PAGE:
“Father,” said I, “Duke William and the vicomte will feel kindly to thee for thy lot in this matter.”
“It matters not,” he answered; “I have long ago done with courts, and now I have done with fighting. A quiet resting-place is all I want. And in those solitary days Augustine and I have made our determination. Have many brethren died in the siege?” he asked of Hugo, who nodded sadly.
“Then here is one to fill an empty hood,” said my father. And I knew that the priest of St. Apolline’s had persuaded him to become a monk.
“Thou wilt go forth,” he said to me, “to wars, and courts, and princes, and may God shield thee still from all evil, as He hath so marvellously done these perilous days. From Vale Cloister will I look out on thee in pride of thy knightly fame, if such a small taint of earth as pride in thee be there permitted.”
In such a manner were we made known to one another, the son and the father, and ere long Ralf de Bessin became Brother Francis of the Vale.
But I, ere that, had left my pupilage behind, and was numbered in the retinue of my uncle the vicomte as he followed the ever-conquering banner of William.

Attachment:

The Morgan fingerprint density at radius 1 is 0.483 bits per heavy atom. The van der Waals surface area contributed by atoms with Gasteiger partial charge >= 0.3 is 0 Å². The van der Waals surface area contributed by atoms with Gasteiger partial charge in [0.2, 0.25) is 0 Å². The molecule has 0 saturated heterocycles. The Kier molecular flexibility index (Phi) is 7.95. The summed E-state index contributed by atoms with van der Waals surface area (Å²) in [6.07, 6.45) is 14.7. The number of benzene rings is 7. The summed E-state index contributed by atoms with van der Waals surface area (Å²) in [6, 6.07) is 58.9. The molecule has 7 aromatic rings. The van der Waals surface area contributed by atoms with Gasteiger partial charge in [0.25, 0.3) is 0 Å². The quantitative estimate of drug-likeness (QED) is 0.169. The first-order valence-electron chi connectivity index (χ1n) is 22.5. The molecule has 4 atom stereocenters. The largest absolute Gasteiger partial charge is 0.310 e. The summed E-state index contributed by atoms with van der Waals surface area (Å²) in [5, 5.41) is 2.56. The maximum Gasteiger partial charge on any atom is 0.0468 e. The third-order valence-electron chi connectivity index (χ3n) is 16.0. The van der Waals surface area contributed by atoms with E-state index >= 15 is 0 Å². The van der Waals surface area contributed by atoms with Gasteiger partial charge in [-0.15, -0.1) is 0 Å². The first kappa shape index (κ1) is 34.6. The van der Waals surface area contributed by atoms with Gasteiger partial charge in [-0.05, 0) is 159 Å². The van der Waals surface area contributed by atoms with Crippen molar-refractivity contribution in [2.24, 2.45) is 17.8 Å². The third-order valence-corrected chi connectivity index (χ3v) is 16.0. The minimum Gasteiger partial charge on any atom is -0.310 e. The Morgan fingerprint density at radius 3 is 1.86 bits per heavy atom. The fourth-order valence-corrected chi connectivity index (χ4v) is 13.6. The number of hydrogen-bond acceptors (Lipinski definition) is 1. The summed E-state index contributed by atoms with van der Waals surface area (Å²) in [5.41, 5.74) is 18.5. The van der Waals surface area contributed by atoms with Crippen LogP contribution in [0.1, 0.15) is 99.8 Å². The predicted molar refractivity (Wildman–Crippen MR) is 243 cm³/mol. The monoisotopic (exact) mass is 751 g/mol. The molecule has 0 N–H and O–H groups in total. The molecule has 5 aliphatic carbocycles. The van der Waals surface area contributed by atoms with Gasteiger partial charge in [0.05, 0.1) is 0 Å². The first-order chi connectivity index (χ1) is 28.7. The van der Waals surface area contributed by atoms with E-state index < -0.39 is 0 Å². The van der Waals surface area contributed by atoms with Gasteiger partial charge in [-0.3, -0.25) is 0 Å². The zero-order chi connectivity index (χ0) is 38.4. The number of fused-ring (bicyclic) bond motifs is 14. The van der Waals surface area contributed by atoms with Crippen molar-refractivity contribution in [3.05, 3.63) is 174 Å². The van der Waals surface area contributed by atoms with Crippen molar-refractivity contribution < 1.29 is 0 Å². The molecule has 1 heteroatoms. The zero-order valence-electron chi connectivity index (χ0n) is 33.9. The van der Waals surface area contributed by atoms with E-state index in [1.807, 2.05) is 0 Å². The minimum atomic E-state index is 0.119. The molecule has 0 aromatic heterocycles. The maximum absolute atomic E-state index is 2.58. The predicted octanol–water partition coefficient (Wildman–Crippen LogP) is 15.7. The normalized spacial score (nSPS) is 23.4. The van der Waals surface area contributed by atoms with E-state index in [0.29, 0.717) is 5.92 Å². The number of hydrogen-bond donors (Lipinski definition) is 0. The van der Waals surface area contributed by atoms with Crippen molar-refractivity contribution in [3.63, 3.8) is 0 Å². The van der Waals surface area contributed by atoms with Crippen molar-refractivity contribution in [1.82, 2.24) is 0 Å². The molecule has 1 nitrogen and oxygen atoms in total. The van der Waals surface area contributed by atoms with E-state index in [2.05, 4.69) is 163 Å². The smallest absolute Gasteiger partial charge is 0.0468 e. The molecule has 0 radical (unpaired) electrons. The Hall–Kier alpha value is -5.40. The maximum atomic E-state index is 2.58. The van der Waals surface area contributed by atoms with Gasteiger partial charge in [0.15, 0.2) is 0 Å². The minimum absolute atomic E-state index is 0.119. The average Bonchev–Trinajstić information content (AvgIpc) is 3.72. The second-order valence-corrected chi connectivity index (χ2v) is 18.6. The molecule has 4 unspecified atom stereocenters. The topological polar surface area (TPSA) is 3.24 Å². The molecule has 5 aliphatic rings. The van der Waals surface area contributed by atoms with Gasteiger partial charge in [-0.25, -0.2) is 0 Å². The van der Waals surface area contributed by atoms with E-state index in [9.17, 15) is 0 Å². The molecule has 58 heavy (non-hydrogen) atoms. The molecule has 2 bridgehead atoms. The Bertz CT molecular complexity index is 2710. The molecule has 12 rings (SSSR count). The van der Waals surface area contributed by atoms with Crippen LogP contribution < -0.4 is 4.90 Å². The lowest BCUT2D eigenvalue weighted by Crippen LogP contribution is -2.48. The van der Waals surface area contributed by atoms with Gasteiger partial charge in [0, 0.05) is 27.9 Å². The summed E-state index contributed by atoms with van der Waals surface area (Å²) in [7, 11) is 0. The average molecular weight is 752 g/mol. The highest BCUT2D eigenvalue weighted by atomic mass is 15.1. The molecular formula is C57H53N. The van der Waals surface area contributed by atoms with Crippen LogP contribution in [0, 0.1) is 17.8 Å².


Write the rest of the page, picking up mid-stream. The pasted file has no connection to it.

The chief authorities for the history and antiquities of Guernsey are:—
Du Moulin: “History of Normandy.”
Thomas Dicey: “Historical Account of Guernsey.”
William Berry: “History of the Island of Guernsey.”
F.B. Tupper: “History of Guernsey.”
Extracts bearing on the foregoing pages are quoted in these notes from the above, but Du Moulin seems to be the writer on whom the later authors have depended.
Archbishop Maugher.—“William succeeded Robert A.D. 1035. One of his most powerful opponents was his uncle Maugher, Archbishop of Rouen, who, after William was settled in his Duchy of Normandy, excommunicated him on pretence that his wife Matilda was too nearly related. William, in 1055, deposed and banished Maugher in consequence to the Isle of Guernsey.... Insular tradition has fixed his residence near Saints Bay.
“Du Moulin says: ’Maugher, thus justly deposed, was banished to the island of Guernsey, near Coutances, where, says Walsingham, he fell into a state of madness, and had a miserable end. Others affirm that during his exile he gave his mind to the black arts (sciences noires) and that he had a familiar spirit, which warned him of his death, while he was taking his recreation in a boat, on which he said to the boatman: “Let us land, for a certainty one of us two will be drowned to-day,” which happened, for as they embarked at the port of Winchant he fell into the sea and was drowned, and his body being found a few days afterwards was interred in the church of Cherbourg’” (F.B. Tupper, “History of Guernsey,” p. 40).